John the Ripper, passwords, algorithm
John the Ripper (JtR) is an open source software package commonly used by system administrators to enforce password policy. JtR is designed to attack (i.e., crack) passwords encrypted in a wide variety of commonly used formats. While parallel implementations of JtR exist, there are several limitations to them. This research reports on two distinct algorithms that enhance this password cracking tool using the Message Passing Interface. The first algorithm is a novel approach that uses numerous processors to crack one password by using an innovative approach to workload distribution. In this algorithm the candidate password is distributed to all participating processors and the word list is divided based on probability so that each processor has the same likelihood of cracking the password while eliminating overlapping operations. The second algorithm developed in this research involves dividing the passwords within a password file equally amongst available processors while ensuring load-balanced and fault tolerant behavior. This paper describes John the Ripper, the design of these two algorithms and preliminary results. Given the same amount of time, the original JtR can crack 29 passwords, whereas our algorithms 1 and 2 can crack an additional 35 and 45 passwords respectively.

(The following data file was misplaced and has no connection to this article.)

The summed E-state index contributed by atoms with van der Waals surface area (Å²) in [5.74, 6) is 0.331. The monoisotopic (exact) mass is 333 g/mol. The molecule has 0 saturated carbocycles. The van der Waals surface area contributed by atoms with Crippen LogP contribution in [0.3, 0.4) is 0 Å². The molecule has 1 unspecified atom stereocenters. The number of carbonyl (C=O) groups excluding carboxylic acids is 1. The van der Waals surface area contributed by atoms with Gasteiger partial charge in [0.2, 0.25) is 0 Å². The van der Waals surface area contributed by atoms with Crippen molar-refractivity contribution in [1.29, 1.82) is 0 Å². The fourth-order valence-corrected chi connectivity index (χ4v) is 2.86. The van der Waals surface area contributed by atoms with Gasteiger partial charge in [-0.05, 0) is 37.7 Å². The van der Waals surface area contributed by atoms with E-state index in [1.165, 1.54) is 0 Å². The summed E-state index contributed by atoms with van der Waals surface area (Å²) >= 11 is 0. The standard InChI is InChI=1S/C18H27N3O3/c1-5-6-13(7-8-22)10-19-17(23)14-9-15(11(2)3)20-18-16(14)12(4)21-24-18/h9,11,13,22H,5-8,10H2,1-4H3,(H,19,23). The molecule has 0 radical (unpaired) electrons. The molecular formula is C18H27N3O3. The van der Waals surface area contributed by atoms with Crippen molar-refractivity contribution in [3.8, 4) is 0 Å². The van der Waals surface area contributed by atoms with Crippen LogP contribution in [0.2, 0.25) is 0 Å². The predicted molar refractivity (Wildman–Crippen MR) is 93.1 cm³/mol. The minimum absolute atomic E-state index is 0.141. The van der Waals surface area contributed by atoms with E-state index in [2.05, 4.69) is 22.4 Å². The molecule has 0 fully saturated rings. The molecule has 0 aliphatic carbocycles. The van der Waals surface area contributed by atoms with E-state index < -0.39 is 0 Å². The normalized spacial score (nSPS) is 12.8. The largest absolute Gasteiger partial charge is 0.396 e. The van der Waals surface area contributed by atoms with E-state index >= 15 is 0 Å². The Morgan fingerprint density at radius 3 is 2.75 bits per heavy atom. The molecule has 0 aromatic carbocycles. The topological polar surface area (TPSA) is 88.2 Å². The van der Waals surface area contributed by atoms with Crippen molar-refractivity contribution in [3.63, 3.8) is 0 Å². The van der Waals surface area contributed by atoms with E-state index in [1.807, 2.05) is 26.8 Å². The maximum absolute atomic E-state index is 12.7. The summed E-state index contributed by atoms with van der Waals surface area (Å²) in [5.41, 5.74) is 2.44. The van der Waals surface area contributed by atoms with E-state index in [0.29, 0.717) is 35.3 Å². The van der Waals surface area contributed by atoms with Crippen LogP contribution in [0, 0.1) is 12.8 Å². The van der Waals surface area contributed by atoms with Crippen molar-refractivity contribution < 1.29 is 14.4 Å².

Faculty of Applied Science & Technology
School of Applied Computing
Journal of Physics: Conference Series
Peer Reviewed/Refereed Publication
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Original Publication Citation
Sykes, E. R., Lin, M., Skoczen, W. (2010). MPI enhancements in John the Ripper. Journal of Physics: Conference Series, 256(1) doi:10.1088/17426596/256/1/012024
Sykes, Edward R.; Lin, Michael; and Skoczen, Wesley, "MPI Enhancements in John the Ripper" (2010). Faculty Publications and Scholarship. 5.